7. Graham, E. E., and E. E. Klaus, "Lubrication from the Vapor Phase at High Temperatures," ASLE Trans., Vol. 29, No. 2, pp. 229-34 (1986).

8. Pinkus, 0., and D. F. Wilcock, "Strategy for Energy Conservation Through Tribology," pp. 13-19 and 67-81, ASME, NY (1977).

9. Ting, L. L., "Lubricated Piston Rings and Cylinder Bore Wear," Wear Control Handbook," pp. 609-65 ASME (M. B. Peterson and W. 0. Winer, Editors), NY (1980).

10. Peterson, M. B., "Advancements in Tribological Materials 1937-19872002," Proceedings of the Institute of Mechanical Engineers International Conference on Tribology-Friction Lubrication and Wear - 50 years on London.

11. Perez, J. M., F. A. Kelley, E. E. Klaus, and V. Bagrodia, "Development and Use of the PSU Microoxidation Test for Diesel Engine Oils,: SAE Paper No. 872028, Toronto, Canada (November 1987).

12. Cvitkovic, E., E. E. Klaus, and F. Lockwood, "A Thin-Film Test for Measurement of the Oxidation and Evaporation of Ester-Type Lubricants," ASLE Trans. 22, pp. 395-401 (1979).

13. Klaus, E. E., P. Shah, and V. Krishnamachar, "Development and Use of the Microoxidation Test with Crankcase Oils," Proceedings of the Conference on Measurements and Standards for Recycled Oil," The National Bureau of Standards (September 1982).

14. Klaus, E. E., and B. Bhushan, "A Study of the Stability of Magnetic Tape Lubricants," Tribology and Mechanics of Magnetic Storage Systems III, pp. 24-30, ASLE, (October 1986).

15. Klaus, E. E., and B. Bhushan, "The Effects of Inhibitors and Contaminants on the Stability of Magnetic Tape Lubricants," ASLE Transactions (1988).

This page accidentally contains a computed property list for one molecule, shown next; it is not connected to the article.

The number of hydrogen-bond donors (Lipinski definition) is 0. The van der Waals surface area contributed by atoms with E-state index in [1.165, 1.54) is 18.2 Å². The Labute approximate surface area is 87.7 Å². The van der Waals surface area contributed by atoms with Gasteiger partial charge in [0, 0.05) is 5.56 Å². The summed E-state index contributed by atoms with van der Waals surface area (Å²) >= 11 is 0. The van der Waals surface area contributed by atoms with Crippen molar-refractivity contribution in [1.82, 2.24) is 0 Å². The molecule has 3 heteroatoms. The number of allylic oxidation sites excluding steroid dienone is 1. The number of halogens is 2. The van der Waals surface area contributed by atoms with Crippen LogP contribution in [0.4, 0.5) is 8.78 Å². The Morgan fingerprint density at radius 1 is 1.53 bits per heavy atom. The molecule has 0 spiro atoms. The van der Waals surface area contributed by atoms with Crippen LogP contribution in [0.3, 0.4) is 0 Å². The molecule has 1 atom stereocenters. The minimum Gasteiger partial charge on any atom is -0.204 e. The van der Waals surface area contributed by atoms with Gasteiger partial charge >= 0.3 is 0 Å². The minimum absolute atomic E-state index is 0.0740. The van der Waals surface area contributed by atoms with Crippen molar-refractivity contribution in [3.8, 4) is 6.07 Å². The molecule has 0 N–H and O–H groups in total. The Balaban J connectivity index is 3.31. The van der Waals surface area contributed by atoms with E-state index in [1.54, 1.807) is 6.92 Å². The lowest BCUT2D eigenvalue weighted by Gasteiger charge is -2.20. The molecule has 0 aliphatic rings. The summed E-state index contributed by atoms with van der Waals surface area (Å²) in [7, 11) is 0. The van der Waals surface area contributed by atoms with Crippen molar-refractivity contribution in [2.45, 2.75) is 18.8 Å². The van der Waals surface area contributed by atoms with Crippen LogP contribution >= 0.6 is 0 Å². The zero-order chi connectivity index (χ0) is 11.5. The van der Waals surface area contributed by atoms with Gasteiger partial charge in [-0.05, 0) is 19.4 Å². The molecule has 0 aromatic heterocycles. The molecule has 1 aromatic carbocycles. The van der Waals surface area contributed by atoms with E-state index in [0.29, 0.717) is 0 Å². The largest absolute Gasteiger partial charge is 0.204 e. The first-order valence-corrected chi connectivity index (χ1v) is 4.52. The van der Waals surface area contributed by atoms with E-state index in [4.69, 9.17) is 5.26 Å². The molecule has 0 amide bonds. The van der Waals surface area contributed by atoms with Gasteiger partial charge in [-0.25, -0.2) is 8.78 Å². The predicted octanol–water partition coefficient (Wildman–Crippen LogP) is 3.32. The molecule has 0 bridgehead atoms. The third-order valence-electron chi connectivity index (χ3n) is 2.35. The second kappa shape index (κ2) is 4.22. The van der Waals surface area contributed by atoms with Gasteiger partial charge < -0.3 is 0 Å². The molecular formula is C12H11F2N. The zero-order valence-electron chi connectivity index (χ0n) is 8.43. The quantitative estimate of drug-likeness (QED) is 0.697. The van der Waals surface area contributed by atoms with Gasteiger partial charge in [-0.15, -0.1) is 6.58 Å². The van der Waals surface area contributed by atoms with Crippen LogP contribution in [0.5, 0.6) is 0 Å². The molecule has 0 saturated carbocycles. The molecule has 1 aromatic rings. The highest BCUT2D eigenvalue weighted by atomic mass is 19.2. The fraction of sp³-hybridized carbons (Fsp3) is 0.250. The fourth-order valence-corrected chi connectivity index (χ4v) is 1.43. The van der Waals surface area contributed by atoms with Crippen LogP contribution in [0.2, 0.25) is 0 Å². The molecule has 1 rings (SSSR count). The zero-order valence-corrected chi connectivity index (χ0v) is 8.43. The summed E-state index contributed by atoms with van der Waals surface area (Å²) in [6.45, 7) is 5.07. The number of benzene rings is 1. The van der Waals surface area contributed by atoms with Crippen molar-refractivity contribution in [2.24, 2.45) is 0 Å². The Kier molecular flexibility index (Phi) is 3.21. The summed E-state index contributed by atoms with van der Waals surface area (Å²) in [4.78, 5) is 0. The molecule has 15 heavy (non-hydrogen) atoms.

16. Naidu, S. K., E. E. Klaus, and J. L. Duda, "Kinetic Model for High-Temperature Oxidation of Lubricants," Ind. Eng. Chem. Prod., Vol. 25, pp. 596-603 (1986).

17. Lahijani, J., F. E. Lockwood and E. E. Klaus, "The Influence of Metals on Sludge Formation," ASLE Trans. 25,

18. Klaus, E. E., D. I. Ugwuzor, S. K. Naidu, and J. L. Duda, "Lubricant Metal Interaction Under Conditions Simulating Automotive Bearing Lubrication," Proceedings of the JSLE International Tribology Conference, pp. 859-64, Tokyo, Japan (1985).

19. Clark, D. B., E. E. Klaus and S. M. Hsu, "The role of Iron and Copper in an Oxidative Degradation of Lubricating Oils," ASLE Preprint No. 84-Am-3D-l presented Chicago, May 7-10 (1984).

20. Klaus, E. E., J. H. Jones, R. Nagarajan, T. Ertekin, J. J. Fan, C. M. Lin, A. J. Yarzumbeck and G. King, "Oxidized Petroleum Fractions as Cosurfactants and Feedstocks for the Manufacture of Sulfonates for Tertiary Recovery of Oil," SPE Paper 9006, Presented at 1980 SPE International Symposium on Oilfield and Geothermal Chemistry, Stan ford, CA (May 1980).

21. Sen, B., "Vapor Phase Oxidation of Hydrocarbons," M. S. Thesis, The Pennsylvania State University (May 1986).

23. Günsel, S., "Development and Evaluation of a High Temperature Lubrication System," Ph.D. Thesis, The Pennsylvania State University (August 1986).

24. Jeng, Jin-Shain, "Interaction at High Temperatures of Phosphate Esters in the Vapor Phase with Metal Surfaces," Ph.D. Thesis, The Pennsylvania State University (December 1986).

22. Gunsel, S., E. E. Klaus and J. L. Duda, "High Temperature Deposition Characteristics of Mineral Oil and Synthetic Lubricant Basestocks," Preprint 87-TC-3B-3, Tribology Conference, San Antonio, TX (October 1987).

iv-io

0 0

Post a comment